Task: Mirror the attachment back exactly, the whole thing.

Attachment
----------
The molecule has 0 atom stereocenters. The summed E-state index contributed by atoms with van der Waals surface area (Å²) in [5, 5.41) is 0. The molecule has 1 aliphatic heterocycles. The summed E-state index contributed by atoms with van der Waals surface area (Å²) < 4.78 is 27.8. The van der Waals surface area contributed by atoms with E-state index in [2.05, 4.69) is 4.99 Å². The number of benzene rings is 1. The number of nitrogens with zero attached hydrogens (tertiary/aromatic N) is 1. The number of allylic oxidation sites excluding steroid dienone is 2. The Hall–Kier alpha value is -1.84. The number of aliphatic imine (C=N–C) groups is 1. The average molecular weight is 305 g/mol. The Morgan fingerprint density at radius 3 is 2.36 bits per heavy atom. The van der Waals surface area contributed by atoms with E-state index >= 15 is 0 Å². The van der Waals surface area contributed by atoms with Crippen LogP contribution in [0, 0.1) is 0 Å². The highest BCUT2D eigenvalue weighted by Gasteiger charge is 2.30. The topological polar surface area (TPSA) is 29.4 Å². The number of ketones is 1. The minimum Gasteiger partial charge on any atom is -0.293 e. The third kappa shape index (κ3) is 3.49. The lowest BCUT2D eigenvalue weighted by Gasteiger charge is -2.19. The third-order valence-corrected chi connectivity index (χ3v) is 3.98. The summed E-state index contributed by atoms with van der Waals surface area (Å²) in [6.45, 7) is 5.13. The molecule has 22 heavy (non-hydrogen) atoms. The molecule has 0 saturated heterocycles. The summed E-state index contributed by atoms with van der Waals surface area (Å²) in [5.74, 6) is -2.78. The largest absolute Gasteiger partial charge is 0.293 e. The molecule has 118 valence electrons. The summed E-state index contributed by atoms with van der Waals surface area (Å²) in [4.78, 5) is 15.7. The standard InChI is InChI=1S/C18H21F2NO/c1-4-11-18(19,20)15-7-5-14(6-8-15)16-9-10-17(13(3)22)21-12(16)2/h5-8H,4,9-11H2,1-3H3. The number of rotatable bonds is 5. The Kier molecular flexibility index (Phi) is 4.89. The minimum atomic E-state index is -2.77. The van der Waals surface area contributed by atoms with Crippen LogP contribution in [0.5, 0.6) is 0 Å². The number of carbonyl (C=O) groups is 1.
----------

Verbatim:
The molecule has 0 atom stereocenters. The summed E-state index contributed by atoms with van der Waals surface area (Å²) in [5, 5.41) is 0. The molecule has 1 aliphatic heterocycles. The summed E-state index contributed by atoms with van der Waals surface area (Å²) < 4.78 is 27.8. The van der Waals surface area contributed by atoms with E-state index in [2.05, 4.69) is 4.99 Å². The number of benzene rings is 1. The number of nitrogens with zero attached hydrogens (tertiary/aromatic N) is 1. The number of allylic oxidation sites excluding steroid dienone is 2. The Hall–Kier alpha value is -1.84. The number of aliphatic imine (C=N–C) groups is 1. The average molecular weight is 305 g/mol. The Morgan fingerprint density at radius 3 is 2.36 bits per heavy atom. The van der Waals surface area contributed by atoms with E-state index >= 15 is 0 Å². The van der Waals surface area contributed by atoms with Crippen LogP contribution in [0, 0.1) is 0 Å². The highest BCUT2D eigenvalue weighted by Gasteiger charge is 2.30. The topological polar surface area (TPSA) is 29.4 Å². The number of ketones is 1. The minimum Gasteiger partial charge on any atom is -0.293 e. The third kappa shape index (κ3) is 3.49. The lowest BCUT2D eigenvalue weighted by Gasteiger charge is -2.19. The third-order valence-corrected chi connectivity index (χ3v) is 3.98. The summed E-state index contributed by atoms with van der Waals surface area (Å²) in [6.45, 7) is 5.13. The molecule has 22 heavy (non-hydrogen) atoms. The molecule has 0 saturated heterocycles. The summed E-state index contributed by atoms with van der Waals surface area (Å²) in [5.74, 6) is -2.78. The largest absolute Gasteiger partial charge is 0.293 e. The molecule has 118 valence electrons. The summed E-state index contributed by atoms with van der Waals surface area (Å²) in [4.78, 5) is 15.7. The standard InChI is InChI=1S/C18H21F2NO/c1-4-11-18(19,20)15-7-5-14(6-8-15)16-9-10-17(13(3)22)21-12(16)2/h5-8H,4,9-11H2,1-3H3. The number of rotatable bonds is 5. The Kier molecular flexibility index (Phi) is 4.89. The minimum atomic E-state index is -2.77. The van der Waals surface area contributed by atoms with Crippen LogP contribution in [0.5, 0.6) is 0 Å². The number of carbonyl (C=O) groups is 1.